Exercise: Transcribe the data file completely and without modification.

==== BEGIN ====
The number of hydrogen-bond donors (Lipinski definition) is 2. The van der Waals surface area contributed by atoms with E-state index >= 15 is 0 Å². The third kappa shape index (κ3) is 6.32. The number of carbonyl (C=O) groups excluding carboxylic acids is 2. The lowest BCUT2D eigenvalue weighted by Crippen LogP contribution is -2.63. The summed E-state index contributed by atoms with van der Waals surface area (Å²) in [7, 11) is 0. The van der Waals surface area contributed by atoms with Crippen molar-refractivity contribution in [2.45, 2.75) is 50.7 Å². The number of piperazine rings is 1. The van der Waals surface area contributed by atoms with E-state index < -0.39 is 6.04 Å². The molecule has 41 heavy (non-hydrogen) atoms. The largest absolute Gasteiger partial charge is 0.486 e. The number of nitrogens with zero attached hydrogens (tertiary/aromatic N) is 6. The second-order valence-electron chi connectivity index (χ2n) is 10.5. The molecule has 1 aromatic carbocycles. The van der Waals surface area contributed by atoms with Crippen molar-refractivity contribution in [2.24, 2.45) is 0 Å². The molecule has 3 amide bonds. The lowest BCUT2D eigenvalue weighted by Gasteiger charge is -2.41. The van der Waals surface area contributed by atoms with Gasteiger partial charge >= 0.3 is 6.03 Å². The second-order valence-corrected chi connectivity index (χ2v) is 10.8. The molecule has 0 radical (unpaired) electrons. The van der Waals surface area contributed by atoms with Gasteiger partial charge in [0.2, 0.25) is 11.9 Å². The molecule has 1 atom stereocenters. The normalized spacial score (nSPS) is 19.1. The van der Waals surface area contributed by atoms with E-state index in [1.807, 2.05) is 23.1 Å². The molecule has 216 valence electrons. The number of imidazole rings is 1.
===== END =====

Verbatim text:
The number of hydrogen-bond donors (Lipinski definition) is 2. The van der Waals surface area contributed by atoms with E-state index >= 15 is 0 Å². The third kappa shape index (κ3) is 6.32. The number of carbonyl (C=O) groups excluding carboxylic acids is 2. The lowest BCUT2D eigenvalue weighted by Crippen LogP contribution is -2.63. The summed E-state index contributed by atoms with van der Waals surface area (Å²) in [7, 11) is 0. The van der Waals surface area contributed by atoms with Crippen molar-refractivity contribution in [2.45, 2.75) is 50.7 Å². The number of piperazine rings is 1. The van der Waals surface area contributed by atoms with E-state index < -0.39 is 6.04 Å². The molecule has 41 heavy (non-hydrogen) atoms. The largest absolute Gasteiger partial charge is 0.486 e. The number of nitrogens with zero attached hydrogens (tertiary/aromatic N) is 6. The second-order valence-electron chi connectivity index (χ2n) is 10.5. The molecule has 1 aromatic carbocycles. The van der Waals surface area contributed by atoms with Crippen molar-refractivity contribution in [2.24, 2.45) is 0 Å². The molecule has 3 amide bonds. The lowest BCUT2D eigenvalue weighted by Gasteiger charge is -2.41. The van der Waals surface area contributed by atoms with Gasteiger partial charge >= 0.3 is 6.03 Å². The second-order valence-corrected chi connectivity index (χ2v) is 10.8. The molecule has 0 radical (unpaired) electrons. The van der Waals surface area contributed by atoms with Gasteiger partial charge in [0.2, 0.25) is 11.9 Å². The molecule has 1 atom stereocenters. The normalized spacial score (nSPS) is 19.1. The van der Waals surface area contributed by atoms with E-state index in [1.807, 2.05) is 23.1 Å². The molecule has 216 valence electrons. The number of imidazole rings is 1.